First Person is a series of interviews with the first authors of a selection of papers published in Journal of Cell Science, helping early-career researchers promote themselves alongside their papers. Maria Pons-Vizcarra is first author on ‘MUNC18-1 regulates the submembrane F-actin network, independently of syntaxin1 targeting, via hydrophobicity in β-sheet 10’, published in JCS. Maria is a PhD student in the lab of Matthijs Verhage at Vrije Universiteit Amsterdam, where she investigates the mechanisms of dense core vesicle release.
How would you explain the main findings of your paper in lay terms?
Hormones are molecules that regulate behavior and physiology. Hormones are released in our bodies by different glands; one of these glands is the adrenal gland, which is localized on top of the kidney. Chromaffin cells are the cells in the adrenal gland, which especially secrete the hormones adrenaline and noradrenaline. Among others, these hormones play a role in our body's acute stress response.
MUNC18-1 is a protein that is very important for the release of hormones: in cells without MUNC18-1 (Munc18-1-knockout cells), there is a severe secretion defect. In these Munc18-1-knockout cells, two additional changes can be observed. First, there is an increase in the protein F-actin, a major component of the cytoskeleton, which is like the ‘skeleton’ of our cells. Second, the protein syntaxin1, which plays a key role in hormone release, is partly localized to a different position within the cell. In our study, we found that when we alter a small part of the MUNC18-1 protein, F-actin intensity is increased, but syntaxin1 is correctly localized. Using this mutant, we discovered which part of MUNC18-1 is essential for the regulation of F-actin.
When doing the research, did you have a particular result or ‘eureka’ moment that has stuck with you?
My ‘eureka’ moment was when I could reproduce our findings showing increased F-actin using the mutant V263T of MUNC18-1 in knockout cells. We first did a screening including many mutants and this was the only one that showed a clear phenotype. However, the variability in my experiments was quite high and I was really afraid that this could ‘mask’ the results. It was an experiment where the researcher performing imaging and analysis was blind to the experimental conditions, so I did not know till the very end if the results of the screening were real or not. Completing the analysis of Figure 3, where I included all the proper controls, and realizing that the results were so clear was one of the best moments of this project. Furthermore, these results showed us for the first time that MUNC18-1 regulates F-actin and syntaxin1 independently – a very important finding.
Why did you choose Journal of Cell Science for your paper?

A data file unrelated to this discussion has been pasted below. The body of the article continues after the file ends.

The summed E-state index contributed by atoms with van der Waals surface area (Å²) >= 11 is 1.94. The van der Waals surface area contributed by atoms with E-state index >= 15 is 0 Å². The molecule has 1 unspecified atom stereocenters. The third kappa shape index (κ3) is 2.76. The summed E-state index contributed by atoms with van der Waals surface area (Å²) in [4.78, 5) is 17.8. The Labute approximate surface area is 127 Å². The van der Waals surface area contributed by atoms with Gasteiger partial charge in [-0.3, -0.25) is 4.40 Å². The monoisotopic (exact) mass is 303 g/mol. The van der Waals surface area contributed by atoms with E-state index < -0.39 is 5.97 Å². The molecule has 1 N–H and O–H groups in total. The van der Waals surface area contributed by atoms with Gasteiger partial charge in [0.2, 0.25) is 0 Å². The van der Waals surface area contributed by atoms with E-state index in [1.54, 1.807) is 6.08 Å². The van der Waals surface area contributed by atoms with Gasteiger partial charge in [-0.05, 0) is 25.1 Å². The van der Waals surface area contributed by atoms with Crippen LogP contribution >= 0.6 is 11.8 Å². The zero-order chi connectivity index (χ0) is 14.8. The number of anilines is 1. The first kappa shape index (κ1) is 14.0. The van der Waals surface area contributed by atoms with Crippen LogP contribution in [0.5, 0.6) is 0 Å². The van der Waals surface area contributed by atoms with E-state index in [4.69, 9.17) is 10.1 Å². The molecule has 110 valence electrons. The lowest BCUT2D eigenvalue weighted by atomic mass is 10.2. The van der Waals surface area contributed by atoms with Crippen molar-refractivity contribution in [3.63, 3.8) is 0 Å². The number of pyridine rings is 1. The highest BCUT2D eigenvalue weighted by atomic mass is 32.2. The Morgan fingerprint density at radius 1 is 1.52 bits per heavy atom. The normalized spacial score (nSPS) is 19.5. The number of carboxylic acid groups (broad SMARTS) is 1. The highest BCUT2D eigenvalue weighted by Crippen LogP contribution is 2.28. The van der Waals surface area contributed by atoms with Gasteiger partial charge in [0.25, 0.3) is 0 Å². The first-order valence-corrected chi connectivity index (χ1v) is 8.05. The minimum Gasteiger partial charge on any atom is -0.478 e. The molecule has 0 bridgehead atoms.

JCS was our first option to publish our manuscript because it is a renowned journal and a reference for cell biology studies. Matthijs Verhage's group had published in JCS before and we thought this manuscript fitted well within the journal's scope. I also like that it has this ‘First person’ section that can help young researchers, like me, to meet each other and to get to know new labs that may be interesting for future career plans.
What motivated you to pursue a career in science, and what have been the most interesting moments on the path that led you to where you are now?
I studied in Barcelona, close to my hometown, and for me the most interesting and challenging moment was when I decided to move abroad. That was almost 6 years ago, when I just finished my bachelor degree in biochemistry. After being awarded with a scholarship to do an internship abroad I moved to Leuven (Belgium). There, I worked on a project in which we studied neuropeptides in Drosophila melanogaster. This allowed me to learn many new techniques, grow as a scientist and also as a person. In addition, as I realized how the experience of living abroad had enriched me, I decided I also wanted to do a PhD abroad (which is what I am doing now in Amsterdam) and pursue a career in science.
Who are your role models in science? Why?
I do not have a particular role model in science; in general, I admire all the women that were perseverant and dedicated to pursue a scientific career, achieving great results and making many discoveries important to our society.
In line with this, I would like to highlight Margarita Salas; she was a great Spanish scientist who passed away in November 2019. I admire her because she was one of the first to introduce molecular biology and biochemistry research in Spain. And because, as a woman in the sixties, she had to fight a lot to be recognized as the great researcher she was. She was, during her whole life, tireless in denouncing the situation of discrimination against women in science.
What's next for you?
I still have 8 months till my PhD contract finishes, so I expect to obtain my PhD degree next year. After that, I would like to start working as a postdoctoral researcher and continue my academic career in the field of molecular neuroscience.
Tell us something interesting about yourself that wouldn't be on your CV
The practise of a team of people forming ‘Human towers’ (castells) during festivities is part of the culture of Catalonia. I am a very proud member of the human tower team of my hometown, Moixiganguers d'Igualada. Even though I cannot be part of the team as often as before because I live abroad, I still follow them as much as I can on social media. I really like this tradition because, to achieve the goal of assembling and disassembling the tower, people – of all ages and socially very different – work together as a team. Sometimes I think that in science we should learn to cooperate and work together for a common goal more often, to overcome challenges more easily.
Maria Pons-Vizcarra's contact details: De Boelelaan 1085, 1081HV Amsterdam, The Netherlands.